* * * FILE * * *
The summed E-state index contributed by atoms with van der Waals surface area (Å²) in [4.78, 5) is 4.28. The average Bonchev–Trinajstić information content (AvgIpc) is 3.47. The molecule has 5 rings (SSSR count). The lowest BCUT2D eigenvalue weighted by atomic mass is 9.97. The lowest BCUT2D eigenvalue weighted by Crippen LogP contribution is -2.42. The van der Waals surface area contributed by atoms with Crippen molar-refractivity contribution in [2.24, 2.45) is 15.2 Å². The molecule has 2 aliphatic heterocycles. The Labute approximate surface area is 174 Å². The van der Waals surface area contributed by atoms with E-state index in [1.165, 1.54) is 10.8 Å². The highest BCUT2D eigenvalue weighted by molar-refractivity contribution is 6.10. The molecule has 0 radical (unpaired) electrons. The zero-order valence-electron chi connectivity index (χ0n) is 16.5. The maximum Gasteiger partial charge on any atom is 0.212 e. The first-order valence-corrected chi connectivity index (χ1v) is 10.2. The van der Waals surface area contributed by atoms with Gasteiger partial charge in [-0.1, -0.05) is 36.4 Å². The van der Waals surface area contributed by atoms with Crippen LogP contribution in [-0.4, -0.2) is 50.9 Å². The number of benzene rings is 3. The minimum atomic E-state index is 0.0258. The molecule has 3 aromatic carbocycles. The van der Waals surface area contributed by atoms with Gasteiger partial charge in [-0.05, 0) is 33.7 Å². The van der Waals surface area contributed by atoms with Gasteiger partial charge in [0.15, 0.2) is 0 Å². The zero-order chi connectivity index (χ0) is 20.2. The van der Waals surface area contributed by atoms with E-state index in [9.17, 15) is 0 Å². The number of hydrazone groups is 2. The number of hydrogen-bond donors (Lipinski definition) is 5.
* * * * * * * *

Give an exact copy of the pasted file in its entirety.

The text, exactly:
The summed E-state index contributed by atoms with van der Waals surface area (Å²) in [4.78, 5) is 4.28. The average Bonchev–Trinajstić information content (AvgIpc) is 3.47. The molecule has 5 rings (SSSR count). The lowest BCUT2D eigenvalue weighted by atomic mass is 9.97. The lowest BCUT2D eigenvalue weighted by Crippen LogP contribution is -2.42. The van der Waals surface area contributed by atoms with Crippen molar-refractivity contribution in [2.24, 2.45) is 15.2 Å². The molecule has 2 aliphatic heterocycles. The Labute approximate surface area is 174 Å². The van der Waals surface area contributed by atoms with E-state index in [1.165, 1.54) is 10.8 Å². The highest BCUT2D eigenvalue weighted by molar-refractivity contribution is 6.10. The molecule has 0 radical (unpaired) electrons. The zero-order valence-electron chi connectivity index (χ0n) is 16.5. The maximum Gasteiger partial charge on any atom is 0.212 e. The first-order valence-corrected chi connectivity index (χ1v) is 10.2. The van der Waals surface area contributed by atoms with Gasteiger partial charge in [-0.1, -0.05) is 36.4 Å². The van der Waals surface area contributed by atoms with Crippen LogP contribution in [-0.4, -0.2) is 50.9 Å². The number of benzene rings is 3. The minimum atomic E-state index is 0.0258. The molecule has 3 aromatic carbocycles. The van der Waals surface area contributed by atoms with Gasteiger partial charge in [-0.05, 0) is 33.7 Å². The van der Waals surface area contributed by atoms with Gasteiger partial charge in [0.15, 0.2) is 0 Å². The zero-order chi connectivity index (χ0) is 20.2. The van der Waals surface area contributed by atoms with E-state index in [9.17, 15) is 0 Å². The number of hydrazone groups is 2. The number of hydrogen-bond donors (Lipinski definition) is 5.